It’s that time of year again; when millions of us promise to get fitter, lose weight, and control the sweet tooth once and for all. We have just the plan to make sure you stick to those resolutions.
Forget about last year and the goals you did not achieve. Maybe you didn’t lose those last five kilos or quite conquer your carbs addiction. This year, focus on being realistic and systematically addressing your common fitness and weight issues.
Realistic goal setting is incredibly important says Sydney City nutritionist Jennifer May. Kick off your health plan with weekly goals. May advises the following:
- Exercise every other day without fail.
- Drink two litres of water every day, and a glass of fresh lemon juice in water every morning.
- Start to increase your vegetable intake until you are eating about six handfuls of vegetables per day.
- Aim to include protein at every meal you eat (remember these can include beans, nuts, lentils etc.)
- Score your energy levels in Week 1 from one to 10 with 10 being the best you have ever felt, and do it again in Week 4. Note if you see any changes.
Then, it is time to address your common fitness and weight pitfalls.
Problem: I lose motivation after a few days.
It’s easy to feel overwhelmed at changing your eating habits. May suggests consulting with a nutritionist and setting small achievable goals. The sense that you have achieved something helps to keep you motivated. She emphasises the importance of truly evaluating where you are in regard to your eating pattern, and being honest about how often you eat junk food, the foods you cannot give up, the challenges in your life (time, energy, money, inspiration) and looking at the real reasons you find it hard to commit to your goals. It is also important to not fall into the “all-or-nothing” trap. She mentions a friend who says that if she is not eating salad, she may as well eat ice cream. Totally not the approach to take!
Problem: I have difficulty controlling my craving for sweets.
When we crave sweets, it usually means: we are tired, we are thirsty, or we need some protein. May recommends first having some green tea, which will give you an energy boost, rehydrate you, and improve your ability to digest protein. Wait 20 minutes, and then eat a protein-rich snack such as an egg, some raw nuts or a rice cake with a bit of cheese. This will deal with most cravings for something sweet. She also recommends eating a bit of protein with every meal. A mid-afternoon slump could be a sign of iron deficiency. If this happens regularly, and it is accompanied by fatigue, grumpiness or anxiety, see your doctor, as you might have an iron or other deficiency.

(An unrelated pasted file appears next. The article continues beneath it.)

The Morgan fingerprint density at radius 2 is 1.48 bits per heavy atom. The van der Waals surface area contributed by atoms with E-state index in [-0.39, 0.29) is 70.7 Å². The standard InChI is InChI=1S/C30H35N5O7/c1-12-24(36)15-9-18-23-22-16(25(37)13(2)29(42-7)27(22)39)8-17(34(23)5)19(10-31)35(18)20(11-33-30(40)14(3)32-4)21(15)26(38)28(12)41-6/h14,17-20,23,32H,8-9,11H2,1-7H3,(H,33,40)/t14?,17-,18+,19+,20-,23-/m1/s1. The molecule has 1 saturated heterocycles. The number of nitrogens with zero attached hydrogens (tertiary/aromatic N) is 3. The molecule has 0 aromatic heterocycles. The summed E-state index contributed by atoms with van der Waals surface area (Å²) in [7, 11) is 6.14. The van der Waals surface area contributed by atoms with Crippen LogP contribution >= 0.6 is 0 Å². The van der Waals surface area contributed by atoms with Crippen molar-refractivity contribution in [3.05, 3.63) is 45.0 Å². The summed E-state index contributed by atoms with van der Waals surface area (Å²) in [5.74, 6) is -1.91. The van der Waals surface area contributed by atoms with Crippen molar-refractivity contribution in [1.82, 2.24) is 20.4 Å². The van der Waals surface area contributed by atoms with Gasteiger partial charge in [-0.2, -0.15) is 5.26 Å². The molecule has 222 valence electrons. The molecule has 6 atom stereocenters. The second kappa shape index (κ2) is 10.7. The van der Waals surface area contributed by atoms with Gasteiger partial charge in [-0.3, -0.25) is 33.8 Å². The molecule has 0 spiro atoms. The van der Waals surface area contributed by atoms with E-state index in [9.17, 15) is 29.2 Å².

Problem: My time is limited and junk food is quick and easy.
Junk food is readily available and it is relatively cheap. But is also calorie-laden, and very high in fat, sugar and salt – an excess of these three is not only bad for your waistline, but also for your health. Eating fast food daily can increase your cholesterol levels. Being overweight is a risk factor for heart disease and chronic diseases such as diabetes and arthritis, says the Heart Foundation of Australia. Eating well may take a little planning and preparation, but it is worth every single minute. Get into a habit of taking fresh fruit and healthy home-made lunches to work. Once a week junk food probably won’t hurt you, but a daily intake of it certainly will. Preparing healthy food yourself will not cost you more than buying junk food; it might even save you some money.
Problem: I hate working out.
Even if you hate it, there’s just no getting away from it: you need to exercise to stay healthy and keep your weight down. There are ways to make it less painful, such as working it into your everyday schedule by climbing the stairs instead of taking the lift, and parking at the far end of the shopping centre. Playing with your kids or walking with a friend won’t feel like a workout, as your attention is distracted while you’re active. Over the last decade, researchers from Brunel University in London have found that exercising while listening to your favourite music improves the beneficial exercise effects by up to 15%.
Problem: My lifestyle means I eat out a lot, so it’s difficult to lose weight.
On most menus there is something healthy to eat. You just need to find it – and order it. Salad without the dressing and grilled fish and vegetables are always good options. Both alcohol and non-diet canned drinks pack a real punch when it comes to sugar content, so keep that in mind. Share a meal with a friend when you go out – restaurant portions are often huge and more than enough for two people. If you have any say in the matter, choose restaurants that you know have healthy options on the menu.